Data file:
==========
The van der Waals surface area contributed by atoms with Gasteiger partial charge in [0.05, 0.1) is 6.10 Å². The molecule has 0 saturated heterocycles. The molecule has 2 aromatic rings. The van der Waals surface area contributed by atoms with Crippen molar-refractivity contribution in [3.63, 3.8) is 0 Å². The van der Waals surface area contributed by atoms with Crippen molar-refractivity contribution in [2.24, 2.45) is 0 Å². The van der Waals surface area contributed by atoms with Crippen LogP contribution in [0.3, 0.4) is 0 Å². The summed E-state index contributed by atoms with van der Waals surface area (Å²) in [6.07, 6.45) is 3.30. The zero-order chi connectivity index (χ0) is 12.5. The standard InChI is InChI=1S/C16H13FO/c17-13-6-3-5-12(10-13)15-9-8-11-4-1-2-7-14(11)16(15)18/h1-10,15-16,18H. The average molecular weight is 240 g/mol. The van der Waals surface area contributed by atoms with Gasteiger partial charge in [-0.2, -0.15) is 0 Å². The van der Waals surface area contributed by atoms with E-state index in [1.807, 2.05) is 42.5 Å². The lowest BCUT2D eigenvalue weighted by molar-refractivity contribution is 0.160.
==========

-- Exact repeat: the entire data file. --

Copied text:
The van der Waals surface area contributed by atoms with Gasteiger partial charge in [0.05, 0.1) is 6.10 Å². The molecule has 0 saturated heterocycles. The molecule has 2 aromatic rings. The van der Waals surface area contributed by atoms with Crippen molar-refractivity contribution in [3.63, 3.8) is 0 Å². The van der Waals surface area contributed by atoms with Crippen molar-refractivity contribution in [2.24, 2.45) is 0 Å². The van der Waals surface area contributed by atoms with Crippen LogP contribution in [0.3, 0.4) is 0 Å². The summed E-state index contributed by atoms with van der Waals surface area (Å²) in [6.07, 6.45) is 3.30. The zero-order chi connectivity index (χ0) is 12.5. The standard InChI is InChI=1S/C16H13FO/c17-13-6-3-5-12(10-13)15-9-8-11-4-1-2-7-14(11)16(15)18/h1-10,15-16,18H. The average molecular weight is 240 g/mol. The van der Waals surface area contributed by atoms with Gasteiger partial charge in [-0.2, -0.15) is 0 Å². The van der Waals surface area contributed by atoms with E-state index in [1.807, 2.05) is 42.5 Å². The lowest BCUT2D eigenvalue weighted by molar-refractivity contribution is 0.160.